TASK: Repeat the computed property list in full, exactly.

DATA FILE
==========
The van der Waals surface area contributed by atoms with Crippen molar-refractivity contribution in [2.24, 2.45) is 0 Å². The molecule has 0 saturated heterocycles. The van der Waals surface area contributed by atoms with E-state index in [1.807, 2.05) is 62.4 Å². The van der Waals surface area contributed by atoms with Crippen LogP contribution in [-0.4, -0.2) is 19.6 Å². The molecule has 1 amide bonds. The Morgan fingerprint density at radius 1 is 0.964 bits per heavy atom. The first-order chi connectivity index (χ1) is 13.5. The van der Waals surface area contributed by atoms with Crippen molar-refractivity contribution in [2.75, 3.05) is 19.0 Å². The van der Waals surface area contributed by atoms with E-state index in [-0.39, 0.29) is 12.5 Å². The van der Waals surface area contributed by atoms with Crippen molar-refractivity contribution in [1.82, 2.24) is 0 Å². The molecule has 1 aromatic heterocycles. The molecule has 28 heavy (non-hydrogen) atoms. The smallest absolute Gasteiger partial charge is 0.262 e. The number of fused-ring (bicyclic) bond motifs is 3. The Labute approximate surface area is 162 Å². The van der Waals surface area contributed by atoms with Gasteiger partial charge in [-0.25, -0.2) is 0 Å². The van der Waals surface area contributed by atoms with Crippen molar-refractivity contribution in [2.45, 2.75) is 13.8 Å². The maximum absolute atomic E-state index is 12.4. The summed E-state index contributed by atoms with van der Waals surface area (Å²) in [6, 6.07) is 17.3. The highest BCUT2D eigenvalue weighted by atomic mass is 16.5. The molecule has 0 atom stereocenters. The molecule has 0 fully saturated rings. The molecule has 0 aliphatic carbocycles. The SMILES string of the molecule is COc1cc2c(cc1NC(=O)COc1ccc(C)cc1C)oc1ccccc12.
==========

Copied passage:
The van der Waals surface area contributed by atoms with Crippen molar-refractivity contribution in [2.24, 2.45) is 0 Å². The molecule has 0 saturated heterocycles. The van der Waals surface area contributed by atoms with E-state index in [1.807, 2.05) is 62.4 Å². The van der Waals surface area contributed by atoms with Crippen LogP contribution in [-0.4, -0.2) is 19.6 Å². The molecule has 1 amide bonds. The Morgan fingerprint density at radius 1 is 0.964 bits per heavy atom. The first-order chi connectivity index (χ1) is 13.5. The van der Waals surface area contributed by atoms with Crippen molar-refractivity contribution in [2.75, 3.05) is 19.0 Å². The van der Waals surface area contributed by atoms with E-state index in [-0.39, 0.29) is 12.5 Å². The van der Waals surface area contributed by atoms with Crippen molar-refractivity contribution in [1.82, 2.24) is 0 Å². The molecule has 1 aromatic heterocycles. The molecule has 28 heavy (non-hydrogen) atoms. The smallest absolute Gasteiger partial charge is 0.262 e. The number of fused-ring (bicyclic) bond motifs is 3. The Labute approximate surface area is 162 Å². The van der Waals surface area contributed by atoms with Gasteiger partial charge in [-0.25, -0.2) is 0 Å². The van der Waals surface area contributed by atoms with Crippen molar-refractivity contribution in [2.45, 2.75) is 13.8 Å². The maximum absolute atomic E-state index is 12.4. The summed E-state index contributed by atoms with van der Waals surface area (Å²) in [6, 6.07) is 17.3. The highest BCUT2D eigenvalue weighted by atomic mass is 16.5. The molecule has 0 atom stereocenters. The molecule has 0 fully saturated rings. The molecule has 0 aliphatic carbocycles. The SMILES string of the molecule is COc1cc2c(cc1NC(=O)COc1ccc(C)cc1C)oc1ccccc12.